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BBC Micro Elite

Printing decimal numbers

How to print big decimal numbers with decimal points and padding
References: BPRNT
  Elite prints out a lot of numbers, all of them in decimal (hexadecimal and
  binary numbers are used internally, but we never see them displayed). The
  BPRNT routine can print out numbers from 0.1 to 4,294,967,295 (32 set bits),
  though as the highest figure in the game is the cash pot and that stores the
  cash amount * 10, the highest figure BPRNT might ever be asked to display is
  429,496,729.5 - the biggest cash pot we can have.
  Let's first look at the algorithm for printing decimal numbers, as all our
  numbers are stored in binary, and then we'll look at the BPRNT implementation
  of it.
  Printing decimal numbers
  The algorithm is relatively simple, but it looks fairly complicated because
  we're dealing with 32-bit numbers.
  To see how it works, let's first consider a simple example with fewer digits.
  Let's say we want to print out the following number to three digits:
  First we subtract 100 repeatedly until we can't do it any more, counting how
  many times we can do this:
    567 - 100 - 100 - 100 - 100 - 100 = 67
  Not surprisingly, we can subtract it 5 times, so our first digit is 5. Now we
  multiply the remaining number by 10 to get 670, and repeat the process:
    670 - 100 - 100 - 100 - 100 - 100 - 100 = 70
  We subtracted 100 6 times, so the second digit is 6. Now to multiply by 10
  again to get 700 and repeat the process:
    700 - 100 - 100 - 100 - 100 - 100 - 100 - 100 = 0
  So the third digit is 7 and we are done.
  The BPRNT routine
  The BPRNT subroutine does exactly this in its main loop at TT36, except that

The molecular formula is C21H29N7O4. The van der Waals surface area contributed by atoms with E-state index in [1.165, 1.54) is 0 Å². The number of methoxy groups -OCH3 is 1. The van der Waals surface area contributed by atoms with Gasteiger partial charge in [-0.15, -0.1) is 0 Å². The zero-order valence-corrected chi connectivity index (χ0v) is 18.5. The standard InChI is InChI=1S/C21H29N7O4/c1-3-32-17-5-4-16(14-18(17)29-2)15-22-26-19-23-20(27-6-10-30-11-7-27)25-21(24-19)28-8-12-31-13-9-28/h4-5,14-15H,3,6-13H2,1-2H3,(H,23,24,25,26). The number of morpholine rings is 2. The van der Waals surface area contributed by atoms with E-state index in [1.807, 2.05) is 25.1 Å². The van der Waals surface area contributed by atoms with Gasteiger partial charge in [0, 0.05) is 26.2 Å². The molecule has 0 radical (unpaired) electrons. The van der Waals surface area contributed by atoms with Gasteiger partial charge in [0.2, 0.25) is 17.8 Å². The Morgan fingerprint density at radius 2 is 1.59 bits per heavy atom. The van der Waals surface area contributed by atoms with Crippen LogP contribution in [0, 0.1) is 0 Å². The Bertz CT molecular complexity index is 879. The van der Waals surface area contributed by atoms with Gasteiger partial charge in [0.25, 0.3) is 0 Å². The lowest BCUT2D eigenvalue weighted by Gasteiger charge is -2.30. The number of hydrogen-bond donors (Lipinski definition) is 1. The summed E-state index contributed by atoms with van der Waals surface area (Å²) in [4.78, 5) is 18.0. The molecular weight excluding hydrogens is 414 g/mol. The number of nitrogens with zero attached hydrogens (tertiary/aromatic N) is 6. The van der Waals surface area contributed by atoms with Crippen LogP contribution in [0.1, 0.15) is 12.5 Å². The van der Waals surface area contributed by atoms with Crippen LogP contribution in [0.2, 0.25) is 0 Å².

instead of having a three-digit number and subtracting 100, we have up to an
  11-digit number and subtract 10 billion each time (as 10 billion has 11
  digits), using 32-bit arithmetic and an overflow byte, and that's where
  the complexity comes in.
  Let's look at the above algorithm in more detail. We need to implement it with
  multi-byte subtraction, which we can do byte-by-byte using the carry flag,
  but we also need to be able to multiply a multi-byte number by 10, which is
  slightly trickier. Multiplying by 10 isn't directly supported the 6502, but
  multiplying by 2 is, in the guise of shifting and rotating left, so we can do
  this to multiply K by 10:
    K * 10 = K * (2 + 8)
           = (K * 2) + (K * 8)
           = (K * 2) + (K * 2 * 2 * 2)
  And that's essentially what we do in the TT35 subroutine, just with 32-bit
  numbers with an 8-bit overflow. This doubling process is used quite a few
  times in the following, so let's look at an example, in which we double the
  number in K(S 0 1 2 3):
    ASL K+3
    ROL K+2
    ROL K+1
    ROL K
    ROL S
  First we use ASL K+3 to shift the least significant byte left (so bit 7 goes
  to the carry flag). Then we rotate the next most significant byte with ROL
  K+2 (so the carry flag goes into bit 0 and bit 7 goes into the carry), and we
  repeat this with each byte in turn, until we get to the overflow byte S. This
  has the effect of shifting the entire five-byte number one place to the left,
  which doubles it in-place.
  Finally, there are three variables that are used as counters in the above
  loop, each of which gets decremented as we go work our way through the
  digits. Their starting values are:
    XX17   The maximum number of characters to print in total (this is
           hard-coded to 11)
    T      The maximum number of digits that we might end up printing (11 if
           there's no decimal point, 10 otherwise)
    U      The loop number at which we should start printing digits or spaces
           (calculated from the U argument to BPRNT)
  We do the loop XX11 times, once for each character that we might print. We
  start printing characters once we reach loop number U (at which point we
  print a space if there isn't a digit at that point, otherwise we print the
  calculated digit). As soon as we have printed our first digit we set T to 0
  to indicate that we should print characters for all subsequent loops, so T is
  effectively a flag for denoting that we're switching from spaces to zeroes
  for zero values, and decrementing T ensures that we always have at least one
  digit in the number, even if it's a zero.